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It’s Not TV, It’s Not OTT—It’s Crackle - Broadcasting & Cable

It’s Not TV, It’s Not OTT—It’s Crackle

Sony’s streaming service looks to set itself apart
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The rise of streaming services has given viewers more options than ever before and changed how shows are made and viewed. Crackle, Sony’s streaming network, doesn’t get the same amount of attention as Netflix, Hulu and Amazon, but it is seeking the same standing as the major online video players, in part by standing apart from them.

According to the latest Nielsen audience report, 40% of homes subscribe to at least one streaming service, while 13% have at least two. However, there is one problem with that, at least according to Crackle executives.

“As many of these consumers migrate to digital networks, they are adopting a subscription model with no advertising,” said Eric Berger, Crackle GM and executive VP of digital networks for Sony Pictures Television.

Last week, Crackle unchained itself from the Digital Content NewFronts—the two-week marathon where web video outlets make their pitch to digital advertisers. In its first official upfront presentation at New York’s Hudson Theatre on April 14, Crackle set its sights squarely on TV advertisers. Execs touted their ability to boost marketers’ traditional TV ads with Crackle’s young, digitally savvy audience, creating more reach and efficiency.

“This year we moved out of the digital advertising presentations because we’re offering the TV buying community a proposition that aligns with [their] interests,” continued Berger, who argued his OTT network offers the “best of both worlds” between linear television and streaming video.

An Over-the-Top Television Network

Crackle started out as a pioneering video-sharing site called Grouper, founded in 2004, before YouTube even existed. Later bought and renamed by Sony, it morphed into a showcase for the studio’s extensive library of film and TV titles. Original content followed much later. Its valuation and programming war chest are a fraction of their larger rivals’, but its model has emerged as an intriguing counterpoint.

Unlike Netflix, Hulu and Amazon, which go out of their way to tell viewers how much they are not like traditional TV, Crackle is now acting very much like a TV network. That’s on purpose.

A recent study of the streaming population by Crackle and Magid & Associates found that 62% prefer connected TV’s as their top viewing choice, which also happens to be the fastest-growing platform for video advertising. To that end, Crackle will launch a new feature called “Always On” that physically combines a linear TV schedule with an on-demand model.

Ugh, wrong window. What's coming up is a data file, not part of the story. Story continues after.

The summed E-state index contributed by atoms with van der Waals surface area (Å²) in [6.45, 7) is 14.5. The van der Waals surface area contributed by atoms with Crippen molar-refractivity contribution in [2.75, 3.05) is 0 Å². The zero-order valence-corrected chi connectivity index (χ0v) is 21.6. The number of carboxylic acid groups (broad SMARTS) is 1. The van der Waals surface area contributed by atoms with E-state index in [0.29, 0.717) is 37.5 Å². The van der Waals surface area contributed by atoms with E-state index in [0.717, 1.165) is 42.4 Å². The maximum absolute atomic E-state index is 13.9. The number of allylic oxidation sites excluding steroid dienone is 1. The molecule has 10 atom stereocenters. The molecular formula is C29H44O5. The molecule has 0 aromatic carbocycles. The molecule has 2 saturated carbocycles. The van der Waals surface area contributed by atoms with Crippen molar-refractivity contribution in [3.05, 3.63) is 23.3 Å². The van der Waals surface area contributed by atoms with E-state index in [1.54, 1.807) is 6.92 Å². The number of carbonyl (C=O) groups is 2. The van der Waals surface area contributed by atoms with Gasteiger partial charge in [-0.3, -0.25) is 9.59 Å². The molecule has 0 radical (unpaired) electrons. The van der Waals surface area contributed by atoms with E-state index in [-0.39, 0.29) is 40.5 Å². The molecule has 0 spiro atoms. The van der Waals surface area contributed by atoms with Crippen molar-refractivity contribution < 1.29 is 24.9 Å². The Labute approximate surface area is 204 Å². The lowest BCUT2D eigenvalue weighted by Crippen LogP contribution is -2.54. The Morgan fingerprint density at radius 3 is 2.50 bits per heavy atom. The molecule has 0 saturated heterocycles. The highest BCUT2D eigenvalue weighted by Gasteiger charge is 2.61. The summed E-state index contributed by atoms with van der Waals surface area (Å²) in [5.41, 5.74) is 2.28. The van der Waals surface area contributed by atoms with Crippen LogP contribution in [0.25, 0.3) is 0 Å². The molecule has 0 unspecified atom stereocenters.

As soon as a viewer launches the new Crackle, a scheduled program will immediately begin playing. Consumers can browse for something else in the newly created channel guide while continuing to watch what’s currently playing. It will debut first on Roku in May before hitting other platforms over the summer.

Jerry Seinfeld was the first major name to team with Crackle; his Comedians in Cars Getting Coffee debuts its sixth season June 4 with future late-night hosts Stephen Colbert and Trevor Noah and Seinfeld’s former costar Julia Louis-Dreyfus. “If I was ever going to do something else, I wanted to be part of inventing a new experience for viewers,” Seinfeld said during the upfront presentation.

Now that Crackle is targeting TV money, it is looking to develop more premium, higher-quality programming, something it hasn’t had in abundance during its first few years.

The streaming net ordered its first hour-long scripted drama, the 10-episode The Art of More, with Dennis Quaid and Kate Bosworth attached to star. The drama focuses on the underbelly and surprisingly cutthroat world of premium auction houses. Crackle’s second new series is the stop-motion animated comedy SuperMansion from Seth Green and his Stoopid Buddy Stoodios, producers of Adult Swim’s Robot Chicken. The animated series stars Bryan Cranston as an aging superhero who leads a group of has-been heroes struggling to stay relevant.

“It’s an amazing time for television because the exchange has almost changed entirely between show creators and the audience,” said Green. “The access to the audience is greater than it’s ever been before.”

Crackle is developing another scripted drama, Capo, which centers on a former mobster who gets released from prison. Capo is being produced by Relativity Television and Hollywood Gang Productions.

Crackle is also looking to break into movies, in part by leveraging the Sony library. As previously announced, the streaming service will debut its sequel to David Spade comedy Joe Dirt on July 16 and is also working on a sequel to one of its own movies, Dead Rising:Watchtower.

The rise of streaming services has given viewers more options than ever before and changed how shows are made and viewed. Crackle, Sony’s streaming network, doesn’t get the same amount of attention as Netflix, Hulu and Amazon, but it is seeking the same standing as the major online video players, in part by standing apart from them.

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